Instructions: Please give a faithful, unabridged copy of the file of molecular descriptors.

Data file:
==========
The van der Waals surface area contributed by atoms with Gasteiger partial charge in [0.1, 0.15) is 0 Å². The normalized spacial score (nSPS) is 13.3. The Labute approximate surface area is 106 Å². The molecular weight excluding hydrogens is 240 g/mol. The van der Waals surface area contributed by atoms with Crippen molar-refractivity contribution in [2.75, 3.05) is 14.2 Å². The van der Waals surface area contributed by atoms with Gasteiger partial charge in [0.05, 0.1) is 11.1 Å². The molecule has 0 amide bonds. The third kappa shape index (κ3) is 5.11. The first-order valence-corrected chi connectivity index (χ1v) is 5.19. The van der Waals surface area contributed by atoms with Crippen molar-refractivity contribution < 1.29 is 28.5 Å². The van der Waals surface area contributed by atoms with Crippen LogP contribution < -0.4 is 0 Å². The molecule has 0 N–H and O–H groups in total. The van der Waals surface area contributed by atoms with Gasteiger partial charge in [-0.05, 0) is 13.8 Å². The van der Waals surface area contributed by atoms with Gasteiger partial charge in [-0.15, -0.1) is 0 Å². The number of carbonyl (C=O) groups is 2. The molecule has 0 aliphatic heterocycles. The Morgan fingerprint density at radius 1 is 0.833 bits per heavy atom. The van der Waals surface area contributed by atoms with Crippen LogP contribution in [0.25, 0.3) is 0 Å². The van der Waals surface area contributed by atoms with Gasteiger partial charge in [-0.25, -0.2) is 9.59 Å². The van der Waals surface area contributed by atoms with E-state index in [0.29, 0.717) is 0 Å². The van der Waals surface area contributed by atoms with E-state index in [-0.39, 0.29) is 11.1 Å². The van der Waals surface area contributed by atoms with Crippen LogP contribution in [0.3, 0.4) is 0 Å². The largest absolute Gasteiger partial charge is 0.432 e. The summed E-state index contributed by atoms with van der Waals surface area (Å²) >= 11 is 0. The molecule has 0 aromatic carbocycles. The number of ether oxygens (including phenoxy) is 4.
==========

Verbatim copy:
The van der Waals surface area contributed by atoms with Gasteiger partial charge in [0.1, 0.15) is 0 Å². The normalized spacial score (nSPS) is 13.3. The Labute approximate surface area is 106 Å². The molecular weight excluding hydrogens is 240 g/mol. The van der Waals surface area contributed by atoms with Crippen molar-refractivity contribution in [2.75, 3.05) is 14.2 Å². The van der Waals surface area contributed by atoms with Gasteiger partial charge in [0.05, 0.1) is 11.1 Å². The molecule has 0 amide bonds. The third kappa shape index (κ3) is 5.11. The first-order valence-corrected chi connectivity index (χ1v) is 5.19. The van der Waals surface area contributed by atoms with Crippen molar-refractivity contribution < 1.29 is 28.5 Å². The van der Waals surface area contributed by atoms with Crippen LogP contribution < -0.4 is 0 Å². The molecule has 0 N–H and O–H groups in total. The van der Waals surface area contributed by atoms with Gasteiger partial charge in [-0.05, 0) is 13.8 Å². The van der Waals surface area contributed by atoms with Gasteiger partial charge in [-0.15, -0.1) is 0 Å². The number of carbonyl (C=O) groups is 2. The molecule has 0 aliphatic heterocycles. The Morgan fingerprint density at radius 1 is 0.833 bits per heavy atom. The van der Waals surface area contributed by atoms with Crippen LogP contribution in [0.25, 0.3) is 0 Å². The van der Waals surface area contributed by atoms with Gasteiger partial charge in [-0.25, -0.2) is 9.59 Å². The van der Waals surface area contributed by atoms with E-state index in [0.29, 0.717) is 0 Å². The van der Waals surface area contributed by atoms with E-state index in [-0.39, 0.29) is 11.1 Å². The van der Waals surface area contributed by atoms with Crippen LogP contribution in [0.3, 0.4) is 0 Å². The largest absolute Gasteiger partial charge is 0.432 e. The summed E-state index contributed by atoms with van der Waals surface area (Å²) >= 11 is 0. The molecule has 0 aromatic carbocycles. The number of ether oxygens (including phenoxy) is 4.